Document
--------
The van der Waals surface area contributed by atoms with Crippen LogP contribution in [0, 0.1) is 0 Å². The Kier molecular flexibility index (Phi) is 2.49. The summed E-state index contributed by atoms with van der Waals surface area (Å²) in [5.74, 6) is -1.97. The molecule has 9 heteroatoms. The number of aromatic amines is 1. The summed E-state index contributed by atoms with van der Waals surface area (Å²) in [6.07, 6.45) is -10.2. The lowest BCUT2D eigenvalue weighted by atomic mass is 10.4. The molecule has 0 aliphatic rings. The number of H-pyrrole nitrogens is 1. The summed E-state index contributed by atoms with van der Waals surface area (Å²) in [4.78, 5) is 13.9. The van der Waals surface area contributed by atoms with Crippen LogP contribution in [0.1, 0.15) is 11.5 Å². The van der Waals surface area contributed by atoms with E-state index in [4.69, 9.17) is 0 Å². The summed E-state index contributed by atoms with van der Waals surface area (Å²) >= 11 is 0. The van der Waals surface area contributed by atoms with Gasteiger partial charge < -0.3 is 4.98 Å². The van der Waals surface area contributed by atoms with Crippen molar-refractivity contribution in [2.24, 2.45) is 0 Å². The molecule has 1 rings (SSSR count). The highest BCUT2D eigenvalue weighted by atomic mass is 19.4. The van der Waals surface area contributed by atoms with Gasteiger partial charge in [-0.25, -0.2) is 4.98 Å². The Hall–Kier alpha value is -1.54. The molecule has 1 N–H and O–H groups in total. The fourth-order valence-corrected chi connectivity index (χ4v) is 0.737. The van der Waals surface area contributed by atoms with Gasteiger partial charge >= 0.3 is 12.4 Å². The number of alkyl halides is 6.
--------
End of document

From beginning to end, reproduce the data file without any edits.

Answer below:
The van der Waals surface area contributed by atoms with Crippen LogP contribution in [0, 0.1) is 0 Å². The Kier molecular flexibility index (Phi) is 2.49. The summed E-state index contributed by atoms with van der Waals surface area (Å²) in [5.74, 6) is -1.97. The molecule has 9 heteroatoms. The number of aromatic amines is 1. The summed E-state index contributed by atoms with van der Waals surface area (Å²) in [6.07, 6.45) is -10.2. The lowest BCUT2D eigenvalue weighted by atomic mass is 10.4. The molecule has 0 aliphatic rings. The number of H-pyrrole nitrogens is 1. The summed E-state index contributed by atoms with van der Waals surface area (Å²) in [4.78, 5) is 13.9. The van der Waals surface area contributed by atoms with Crippen LogP contribution in [0.1, 0.15) is 11.5 Å². The van der Waals surface area contributed by atoms with E-state index in [4.69, 9.17) is 0 Å². The summed E-state index contributed by atoms with van der Waals surface area (Å²) >= 11 is 0. The van der Waals surface area contributed by atoms with Gasteiger partial charge < -0.3 is 4.98 Å². The van der Waals surface area contributed by atoms with Crippen molar-refractivity contribution in [2.24, 2.45) is 0 Å². The molecule has 1 rings (SSSR count). The highest BCUT2D eigenvalue weighted by atomic mass is 19.4. The van der Waals surface area contributed by atoms with Gasteiger partial charge in [-0.25, -0.2) is 4.98 Å². The Hall–Kier alpha value is -1.54. The molecule has 1 N–H and O–H groups in total. The fourth-order valence-corrected chi connectivity index (χ4v) is 0.737. The van der Waals surface area contributed by atoms with Gasteiger partial charge >= 0.3 is 12.4 Å². The number of alkyl halides is 6.